“As soon as you find yourself repeatedly doing something, you need to write a piece of code that replicates that. It’s the same for a feature store. You can either repeat yourself by creating the same features over and over, or you can just use what’s already there.” – Viljoen

The DRY principle stems from the 1999 book The Pragmatic Programmer by Andy Hunt and Dave Thomas. Defined as “Every piece of knowledge must have a single, unambiguous, authoritative representation within a system,” it is the means of reducing repetition in code and optimising productivity.

By applying this principle, you keep code clean and easy to read, making it easier to maintain and update over time.

You can apply the same principle to data. By extracting your features into a reusable format, you avoid the need to rebuild your models every time you want to use them.


Biassed data and algorithms skew decision-making in a way that might result in disadvantages to low income, minority groups. For example, there are cases of software in banks that favour applicants of only a select few races.

With a feature store, you can easily identify what data your model has been trained on and compare that to the actual feeds it’s receiving.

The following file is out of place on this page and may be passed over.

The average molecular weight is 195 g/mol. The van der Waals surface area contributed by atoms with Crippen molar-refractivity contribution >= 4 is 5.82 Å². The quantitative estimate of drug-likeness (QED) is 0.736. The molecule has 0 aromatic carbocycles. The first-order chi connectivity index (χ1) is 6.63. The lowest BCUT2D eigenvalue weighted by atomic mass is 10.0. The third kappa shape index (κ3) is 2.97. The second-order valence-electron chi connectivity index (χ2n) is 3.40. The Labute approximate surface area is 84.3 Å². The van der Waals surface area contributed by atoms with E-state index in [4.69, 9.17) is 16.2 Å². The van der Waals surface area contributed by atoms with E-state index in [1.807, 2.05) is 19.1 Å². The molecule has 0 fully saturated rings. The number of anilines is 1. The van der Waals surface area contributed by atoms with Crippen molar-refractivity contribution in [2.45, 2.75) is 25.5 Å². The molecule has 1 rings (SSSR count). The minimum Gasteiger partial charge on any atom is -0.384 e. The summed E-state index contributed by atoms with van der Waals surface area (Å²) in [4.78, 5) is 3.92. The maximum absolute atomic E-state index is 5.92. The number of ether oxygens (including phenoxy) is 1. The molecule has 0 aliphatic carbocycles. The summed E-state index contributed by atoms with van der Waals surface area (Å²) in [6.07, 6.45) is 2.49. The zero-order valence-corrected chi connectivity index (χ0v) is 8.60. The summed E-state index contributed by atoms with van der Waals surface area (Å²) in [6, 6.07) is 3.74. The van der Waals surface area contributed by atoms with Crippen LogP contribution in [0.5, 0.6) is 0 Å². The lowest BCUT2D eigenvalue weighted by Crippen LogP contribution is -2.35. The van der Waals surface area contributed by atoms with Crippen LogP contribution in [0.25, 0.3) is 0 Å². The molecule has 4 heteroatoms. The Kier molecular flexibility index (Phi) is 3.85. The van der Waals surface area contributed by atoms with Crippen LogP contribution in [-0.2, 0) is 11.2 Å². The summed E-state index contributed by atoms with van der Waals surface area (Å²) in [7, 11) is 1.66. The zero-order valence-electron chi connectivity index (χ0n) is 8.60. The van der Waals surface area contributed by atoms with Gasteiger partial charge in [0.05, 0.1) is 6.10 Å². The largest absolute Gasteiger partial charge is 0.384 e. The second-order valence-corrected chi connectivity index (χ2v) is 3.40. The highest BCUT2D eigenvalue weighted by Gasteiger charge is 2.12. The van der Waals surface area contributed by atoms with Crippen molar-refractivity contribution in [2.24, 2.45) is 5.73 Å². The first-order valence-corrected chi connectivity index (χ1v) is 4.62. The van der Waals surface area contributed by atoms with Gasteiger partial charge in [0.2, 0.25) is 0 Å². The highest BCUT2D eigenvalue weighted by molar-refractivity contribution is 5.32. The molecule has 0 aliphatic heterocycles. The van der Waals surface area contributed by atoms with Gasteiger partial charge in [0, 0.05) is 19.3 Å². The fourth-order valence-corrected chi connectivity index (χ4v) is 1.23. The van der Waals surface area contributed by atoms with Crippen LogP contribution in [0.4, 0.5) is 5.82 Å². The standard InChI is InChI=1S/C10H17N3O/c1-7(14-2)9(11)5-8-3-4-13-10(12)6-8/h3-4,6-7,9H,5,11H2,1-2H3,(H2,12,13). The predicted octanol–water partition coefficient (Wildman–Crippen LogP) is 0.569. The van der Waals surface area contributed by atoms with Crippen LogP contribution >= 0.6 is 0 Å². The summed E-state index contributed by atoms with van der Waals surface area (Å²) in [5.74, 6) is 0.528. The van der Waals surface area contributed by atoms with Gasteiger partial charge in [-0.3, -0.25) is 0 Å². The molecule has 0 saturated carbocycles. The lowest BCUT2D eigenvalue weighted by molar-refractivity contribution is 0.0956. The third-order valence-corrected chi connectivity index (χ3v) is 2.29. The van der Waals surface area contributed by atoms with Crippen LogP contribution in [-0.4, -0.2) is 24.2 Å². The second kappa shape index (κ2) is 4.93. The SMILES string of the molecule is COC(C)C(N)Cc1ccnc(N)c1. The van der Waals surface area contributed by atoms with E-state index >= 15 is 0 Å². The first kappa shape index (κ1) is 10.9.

“If you’re making a credit card prediction, for example, you have to first identify if the person qualifies to get the credit card. You want to make sure that the features that you use for that prediction are saved somewhere and the way that you got to those features is documented. So that it can be traced easily.”

“Especially if there are biases in your data, e.g. not giving a certain population group credit cards, which can attract big problems for the company.”

This makes iterating much easier because you’re able to see exactly where problems stem from – as well as when and how things were improved upon.

With end-to-end lineage, it ensures there are no questions left unanswered. They give you access to information about why predictions were made at any point in time, making this approach ideal for testing out new models and also tuning existing ones.

Cost & Time Benefits

Feature stores provide a number of benefits that can save organisations both time and money.

Dominic Kafka: “Especially around computing costs. When data is dispersed across different locations or formats, it can be difficult and expensive to compute. A feature store helps to consolidate all that data into a manageable format, making things easier and more affordable.”

They make data more accessible. Data analysts and scientists need to be able to quickly access the data they need in order to build models and analyse results. A feature store simplifies this process by providing an easily accessible location for all data-related features. This includes data that is stored in different formats or locations.